I like food. Under the approving eye of my pseudo-Epicurean wife, I have been moving from the category of 'trencherman' to that of 'connoisseur', but nevertheless, among the Deadly Sins, greed is an issue for me.
And, as with all sins, I don't want to be enslaved to it.
How can I be free?
Don't know about your motives, but I eat for several reasons, including nutrition, enjoyment, communion, escapism ('comfort-eating'), and boredom. The first three are decent motives, and the last two probably not – eating for the good of the body, the good of the soul, and the good of community is clearly the way to go. But none of these motives are greed itself. Greed is the unsated, never-truly-satisfied use of food (or anything) to fill us up, to make us feel whole. It's a vain pursuit, and commonly (but not always) leads to addiction.
The Roundhead in me wants to evade greed by chaste pietism and asceticism – mortifying the flesh – while the Cavalier wants to affirm that every good gift is from God, and that to avoid enjoying them is ungratefulness and heresy. Both are right.
So that's my theology sorted. But I'm still eating too much.
And it's at this point that I realise that in my right-brained desire to have a thoughtful, contemplative discussion about everything, I've forgotten some basic nuts-and-bolts. Whilst thinking through the concept of greed, I have omitted the fact that I never set out to eat or drink excessively – I just get nibbly, and one nibble leads to another. Rather than focus on my fallen, sinful gluttony, I need to go to a physiological level and stop my nibblyness.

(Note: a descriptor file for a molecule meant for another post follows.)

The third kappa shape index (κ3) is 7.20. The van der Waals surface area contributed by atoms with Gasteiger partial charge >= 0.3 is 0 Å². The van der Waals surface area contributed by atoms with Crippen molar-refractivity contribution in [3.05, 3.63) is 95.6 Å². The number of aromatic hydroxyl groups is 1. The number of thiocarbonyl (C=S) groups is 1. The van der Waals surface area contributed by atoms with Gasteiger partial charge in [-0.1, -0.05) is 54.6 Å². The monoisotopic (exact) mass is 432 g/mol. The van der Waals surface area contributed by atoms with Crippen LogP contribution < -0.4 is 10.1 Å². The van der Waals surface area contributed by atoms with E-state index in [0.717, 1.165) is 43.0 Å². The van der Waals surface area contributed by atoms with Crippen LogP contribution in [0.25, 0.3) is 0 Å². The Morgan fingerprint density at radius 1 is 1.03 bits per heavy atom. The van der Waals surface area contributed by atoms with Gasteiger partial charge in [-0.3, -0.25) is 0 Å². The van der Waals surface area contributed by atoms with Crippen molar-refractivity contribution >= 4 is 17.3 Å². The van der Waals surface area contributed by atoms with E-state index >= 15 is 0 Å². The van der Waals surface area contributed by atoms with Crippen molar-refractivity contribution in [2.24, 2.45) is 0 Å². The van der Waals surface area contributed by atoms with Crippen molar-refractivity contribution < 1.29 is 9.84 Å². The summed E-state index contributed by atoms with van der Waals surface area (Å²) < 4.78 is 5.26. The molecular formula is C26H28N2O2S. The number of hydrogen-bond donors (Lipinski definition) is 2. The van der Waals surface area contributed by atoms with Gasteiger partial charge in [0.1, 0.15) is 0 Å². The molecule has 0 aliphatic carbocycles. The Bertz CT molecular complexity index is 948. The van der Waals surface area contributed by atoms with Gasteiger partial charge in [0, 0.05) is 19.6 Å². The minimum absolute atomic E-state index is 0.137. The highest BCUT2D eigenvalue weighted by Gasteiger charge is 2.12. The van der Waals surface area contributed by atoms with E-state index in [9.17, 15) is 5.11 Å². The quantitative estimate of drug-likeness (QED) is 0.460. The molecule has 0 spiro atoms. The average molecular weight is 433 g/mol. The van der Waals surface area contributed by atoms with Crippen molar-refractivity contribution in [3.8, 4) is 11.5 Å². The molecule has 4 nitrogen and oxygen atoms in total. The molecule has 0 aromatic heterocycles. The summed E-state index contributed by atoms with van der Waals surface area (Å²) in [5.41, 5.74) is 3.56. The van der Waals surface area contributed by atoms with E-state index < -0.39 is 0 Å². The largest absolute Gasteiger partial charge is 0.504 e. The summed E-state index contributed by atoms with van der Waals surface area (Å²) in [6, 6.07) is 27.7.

These are my resulting conclusions, helping me, in the last few weeks, to eat less:
i. Eat Eggs for Breakfast.
If I choose, say, porridge in the morning, my desire for a little smackerel of something at 11ish is overwhelming. But if I eat eggs, I don't get nibbly until early-afternoon. It's to do with the absorption of leptin, but you knew that.
ii. Snack on Meat.
If I open a bag of crisps, I pretty much always finish it, and still feel nibbly afterwards, and reach for something else. But if I nibble dried meat (I like chorizo myself), this spiral is avoided.
iii. Drink Rather than Eat.
A lot of 'hunger' is actually thirst; so drink. And drink good stuff: ale, cider, water, wine, tea.
iv. Avoid moreish stuff.
Biscuits, popcorn, crisps, chips, bombay mix, chocolate. Sidestep that blood-sugar spike etc.etc.
That's where I've got to so far.